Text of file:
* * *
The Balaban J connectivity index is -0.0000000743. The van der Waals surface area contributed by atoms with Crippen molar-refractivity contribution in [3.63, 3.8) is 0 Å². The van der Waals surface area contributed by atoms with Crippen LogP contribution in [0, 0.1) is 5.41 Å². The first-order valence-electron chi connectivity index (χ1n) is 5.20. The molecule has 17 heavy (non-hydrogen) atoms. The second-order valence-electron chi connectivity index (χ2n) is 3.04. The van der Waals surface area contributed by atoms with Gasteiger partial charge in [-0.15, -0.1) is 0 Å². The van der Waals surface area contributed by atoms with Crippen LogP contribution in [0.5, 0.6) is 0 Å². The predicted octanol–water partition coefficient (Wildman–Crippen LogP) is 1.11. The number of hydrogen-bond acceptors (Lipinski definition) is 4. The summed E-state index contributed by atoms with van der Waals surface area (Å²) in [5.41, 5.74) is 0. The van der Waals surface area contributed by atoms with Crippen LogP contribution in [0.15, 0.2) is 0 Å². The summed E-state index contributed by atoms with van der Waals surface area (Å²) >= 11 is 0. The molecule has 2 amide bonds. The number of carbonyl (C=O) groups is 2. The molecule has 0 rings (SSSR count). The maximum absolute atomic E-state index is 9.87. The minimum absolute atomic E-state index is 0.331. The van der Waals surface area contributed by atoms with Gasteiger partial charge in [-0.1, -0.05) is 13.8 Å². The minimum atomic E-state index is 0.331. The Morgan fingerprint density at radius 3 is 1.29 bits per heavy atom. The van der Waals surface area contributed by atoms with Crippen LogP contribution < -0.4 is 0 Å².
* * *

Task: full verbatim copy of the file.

The Balaban J connectivity index is -0.0000000743. The van der Waals surface area contributed by atoms with Crippen molar-refractivity contribution in [3.63, 3.8) is 0 Å². The van der Waals surface area contributed by atoms with Crippen LogP contribution in [0, 0.1) is 5.41 Å². The first-order valence-electron chi connectivity index (χ1n) is 5.20. The molecule has 17 heavy (non-hydrogen) atoms. The second-order valence-electron chi connectivity index (χ2n) is 3.04. The van der Waals surface area contributed by atoms with Gasteiger partial charge in [-0.15, -0.1) is 0 Å². The van der Waals surface area contributed by atoms with Crippen LogP contribution in [0.5, 0.6) is 0 Å². The predicted octanol–water partition coefficient (Wildman–Crippen LogP) is 1.11. The number of hydrogen-bond acceptors (Lipinski definition) is 4. The summed E-state index contributed by atoms with van der Waals surface area (Å²) in [5.41, 5.74) is 0. The van der Waals surface area contributed by atoms with Crippen LogP contribution in [0.15, 0.2) is 0 Å². The summed E-state index contributed by atoms with van der Waals surface area (Å²) >= 11 is 0. The molecule has 2 amide bonds. The number of carbonyl (C=O) groups is 2. The molecule has 0 rings (SSSR count). The maximum absolute atomic E-state index is 9.87. The minimum absolute atomic E-state index is 0.331. The van der Waals surface area contributed by atoms with Gasteiger partial charge in [-0.1, -0.05) is 13.8 Å². The minimum atomic E-state index is 0.331. The Morgan fingerprint density at radius 3 is 1.29 bits per heavy atom. The van der Waals surface area contributed by atoms with Crippen LogP contribution < -0.4 is 0 Å².